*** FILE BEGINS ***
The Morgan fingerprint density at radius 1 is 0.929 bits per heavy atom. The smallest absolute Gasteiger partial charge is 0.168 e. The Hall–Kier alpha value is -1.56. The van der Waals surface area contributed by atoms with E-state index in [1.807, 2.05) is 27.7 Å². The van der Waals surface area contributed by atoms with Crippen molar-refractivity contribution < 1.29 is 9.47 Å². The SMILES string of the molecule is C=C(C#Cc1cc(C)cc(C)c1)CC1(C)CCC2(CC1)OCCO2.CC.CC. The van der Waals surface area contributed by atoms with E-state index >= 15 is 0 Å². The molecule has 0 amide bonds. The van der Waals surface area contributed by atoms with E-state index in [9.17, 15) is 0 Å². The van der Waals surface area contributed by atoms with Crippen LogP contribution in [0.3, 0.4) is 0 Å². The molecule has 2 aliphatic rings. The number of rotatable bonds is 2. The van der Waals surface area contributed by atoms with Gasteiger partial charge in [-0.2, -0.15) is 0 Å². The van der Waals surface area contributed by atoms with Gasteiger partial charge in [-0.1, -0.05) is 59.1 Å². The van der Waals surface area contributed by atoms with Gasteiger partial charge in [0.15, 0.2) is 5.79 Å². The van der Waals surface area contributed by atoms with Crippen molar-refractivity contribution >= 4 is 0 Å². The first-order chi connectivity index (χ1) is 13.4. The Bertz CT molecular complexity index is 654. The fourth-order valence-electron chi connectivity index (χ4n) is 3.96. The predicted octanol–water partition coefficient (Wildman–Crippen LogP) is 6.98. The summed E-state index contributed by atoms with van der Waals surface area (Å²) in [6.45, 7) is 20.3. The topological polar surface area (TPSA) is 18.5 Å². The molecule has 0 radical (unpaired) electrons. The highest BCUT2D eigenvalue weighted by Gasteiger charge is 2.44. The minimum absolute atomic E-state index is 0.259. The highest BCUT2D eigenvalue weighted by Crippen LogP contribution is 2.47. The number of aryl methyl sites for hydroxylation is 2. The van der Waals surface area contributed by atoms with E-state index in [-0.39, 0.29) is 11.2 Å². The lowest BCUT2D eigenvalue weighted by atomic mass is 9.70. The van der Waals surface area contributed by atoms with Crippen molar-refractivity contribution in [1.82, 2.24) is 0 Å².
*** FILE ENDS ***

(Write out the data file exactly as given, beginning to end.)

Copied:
The Morgan fingerprint density at radius 1 is 0.929 bits per heavy atom. The smallest absolute Gasteiger partial charge is 0.168 e. The Hall–Kier alpha value is -1.56. The van der Waals surface area contributed by atoms with E-state index in [1.807, 2.05) is 27.7 Å². The van der Waals surface area contributed by atoms with Crippen molar-refractivity contribution < 1.29 is 9.47 Å². The SMILES string of the molecule is C=C(C#Cc1cc(C)cc(C)c1)CC1(C)CCC2(CC1)OCCO2.CC.CC. The van der Waals surface area contributed by atoms with E-state index >= 15 is 0 Å². The molecule has 0 amide bonds. The van der Waals surface area contributed by atoms with E-state index in [9.17, 15) is 0 Å². The van der Waals surface area contributed by atoms with Crippen LogP contribution in [0.3, 0.4) is 0 Å². The molecule has 2 aliphatic rings. The number of rotatable bonds is 2. The van der Waals surface area contributed by atoms with Gasteiger partial charge in [-0.2, -0.15) is 0 Å². The van der Waals surface area contributed by atoms with Gasteiger partial charge in [-0.1, -0.05) is 59.1 Å². The van der Waals surface area contributed by atoms with Gasteiger partial charge in [0.15, 0.2) is 5.79 Å². The van der Waals surface area contributed by atoms with Crippen molar-refractivity contribution >= 4 is 0 Å². The first-order chi connectivity index (χ1) is 13.4. The Bertz CT molecular complexity index is 654. The fourth-order valence-electron chi connectivity index (χ4n) is 3.96. The predicted octanol–water partition coefficient (Wildman–Crippen LogP) is 6.98. The summed E-state index contributed by atoms with van der Waals surface area (Å²) in [6.45, 7) is 20.3. The topological polar surface area (TPSA) is 18.5 Å². The molecule has 0 radical (unpaired) electrons. The highest BCUT2D eigenvalue weighted by Gasteiger charge is 2.44. The minimum absolute atomic E-state index is 0.259. The highest BCUT2D eigenvalue weighted by Crippen LogP contribution is 2.47. The number of aryl methyl sites for hydroxylation is 2. The van der Waals surface area contributed by atoms with E-state index in [-0.39, 0.29) is 11.2 Å². The lowest BCUT2D eigenvalue weighted by atomic mass is 9.70. The van der Waals surface area contributed by atoms with Crippen molar-refractivity contribution in [1.82, 2.24) is 0 Å².